The story was apparently deleted from the internet for unknown reasons, though not before it was picked up by other outlets. At this point it’s difficult to know what, if anything, to make of the story or its disappearance. It wouldn’t be the first time an extraterrestrial search team found a signal that appeared notable, only to dismiss it after further research. But the news is a reminder that there is little in the way of clear agreement about how the world should handle an authenticated message from an apparent alien civilization, or whether it can even be done safely.
For all the recent interest in UFO sightings — including NASA’s surprising announcement last week that it would launch a study team to investigate what it calls “unidentified aerial phenomena” — the chance that aliens would be physically visiting Earth is vanishingly small. The reason is simple: Space is big. Like, really, really, really big. And the idea that after decades of searching for ET with no success, there could be alien civilizations capable of crossing interstellar distances and showing up on our planetary doorstep beggars belief.
But transmitting gigabytes of data across those vast interstellar distances would be comparatively easy. After all, human beings have been doing a variation of that for decades through what is known as active messaging.
In 1974, the astronomer Frank Drake used the Arecibo Observatory in Puerto Rico to blast 168 seconds of two-tone sound toward the star system M13. It sounded like noise, but any aliens listening might have noticed a clear, repetitive structure indicating its origin was non-natural — precisely the kind of signal that radio telescopes like China’s Sky Eye are listening for here on Earth.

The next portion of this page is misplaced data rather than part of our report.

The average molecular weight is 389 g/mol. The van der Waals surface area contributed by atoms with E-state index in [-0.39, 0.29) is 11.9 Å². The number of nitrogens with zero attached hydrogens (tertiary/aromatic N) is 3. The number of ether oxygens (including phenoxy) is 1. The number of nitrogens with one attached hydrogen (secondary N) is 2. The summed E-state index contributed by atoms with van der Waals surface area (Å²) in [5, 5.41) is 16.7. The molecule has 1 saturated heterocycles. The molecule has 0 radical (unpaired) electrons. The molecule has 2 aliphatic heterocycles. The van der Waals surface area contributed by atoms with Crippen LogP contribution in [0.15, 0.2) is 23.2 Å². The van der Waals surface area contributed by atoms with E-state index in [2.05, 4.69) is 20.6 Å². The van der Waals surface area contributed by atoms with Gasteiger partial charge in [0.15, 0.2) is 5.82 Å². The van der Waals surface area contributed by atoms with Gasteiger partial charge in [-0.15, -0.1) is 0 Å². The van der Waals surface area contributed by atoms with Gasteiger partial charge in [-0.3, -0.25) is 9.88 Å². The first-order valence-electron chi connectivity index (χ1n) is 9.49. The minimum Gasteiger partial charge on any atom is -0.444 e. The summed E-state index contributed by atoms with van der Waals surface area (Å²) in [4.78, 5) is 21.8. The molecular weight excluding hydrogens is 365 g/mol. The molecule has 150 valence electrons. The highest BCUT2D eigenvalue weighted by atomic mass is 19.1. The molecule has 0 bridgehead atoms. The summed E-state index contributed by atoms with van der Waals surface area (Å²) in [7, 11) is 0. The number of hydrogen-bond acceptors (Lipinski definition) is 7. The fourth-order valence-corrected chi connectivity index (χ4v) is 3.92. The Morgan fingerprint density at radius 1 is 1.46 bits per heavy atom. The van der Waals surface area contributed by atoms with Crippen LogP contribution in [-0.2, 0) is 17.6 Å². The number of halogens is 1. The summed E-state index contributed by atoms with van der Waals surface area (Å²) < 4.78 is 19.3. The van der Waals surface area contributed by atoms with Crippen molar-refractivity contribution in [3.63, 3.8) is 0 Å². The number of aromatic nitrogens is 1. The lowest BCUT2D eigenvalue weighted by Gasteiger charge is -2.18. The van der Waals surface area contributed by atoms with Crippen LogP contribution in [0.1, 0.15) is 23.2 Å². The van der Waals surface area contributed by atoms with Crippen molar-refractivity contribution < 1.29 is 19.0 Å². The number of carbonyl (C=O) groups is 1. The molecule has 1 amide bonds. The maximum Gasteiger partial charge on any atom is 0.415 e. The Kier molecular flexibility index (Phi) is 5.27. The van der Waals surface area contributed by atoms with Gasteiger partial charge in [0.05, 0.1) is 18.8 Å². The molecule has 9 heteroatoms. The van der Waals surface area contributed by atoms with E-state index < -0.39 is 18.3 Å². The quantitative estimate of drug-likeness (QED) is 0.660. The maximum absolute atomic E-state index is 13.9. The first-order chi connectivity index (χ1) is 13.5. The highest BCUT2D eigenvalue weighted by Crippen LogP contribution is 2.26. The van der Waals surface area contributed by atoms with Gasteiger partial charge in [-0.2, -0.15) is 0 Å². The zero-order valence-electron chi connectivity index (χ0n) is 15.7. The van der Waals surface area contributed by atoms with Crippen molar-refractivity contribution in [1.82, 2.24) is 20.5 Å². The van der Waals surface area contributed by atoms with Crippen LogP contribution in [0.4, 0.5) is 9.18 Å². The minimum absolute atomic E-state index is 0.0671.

Such active messaging efforts were controversial from the start. Beyond the debate about who exactly should get to decide on behalf of the Earth when we try to say “hello” to aliens and what that message should be, transmitting our existence and location to unknown denizens of the cosmos could be inherently dangerous.
“For all we know,” wrote then-Astronomer Royal Martin Ryle shortly after the Arecibo message, “any creatures out there might be malevolent — and hungry.”
Those concerns haven’t put an end to efforts to actively signal to alien civilizations that are “very likely to be older and more technologically advanced than we are,” as Sigal Samuel wrote in a 2019 story about a crowdsourced contest to update the Arecibo message. But we shouldn’t be so sure that simply listening quietly for messages from space is a safer method of extraterrestrial discovery.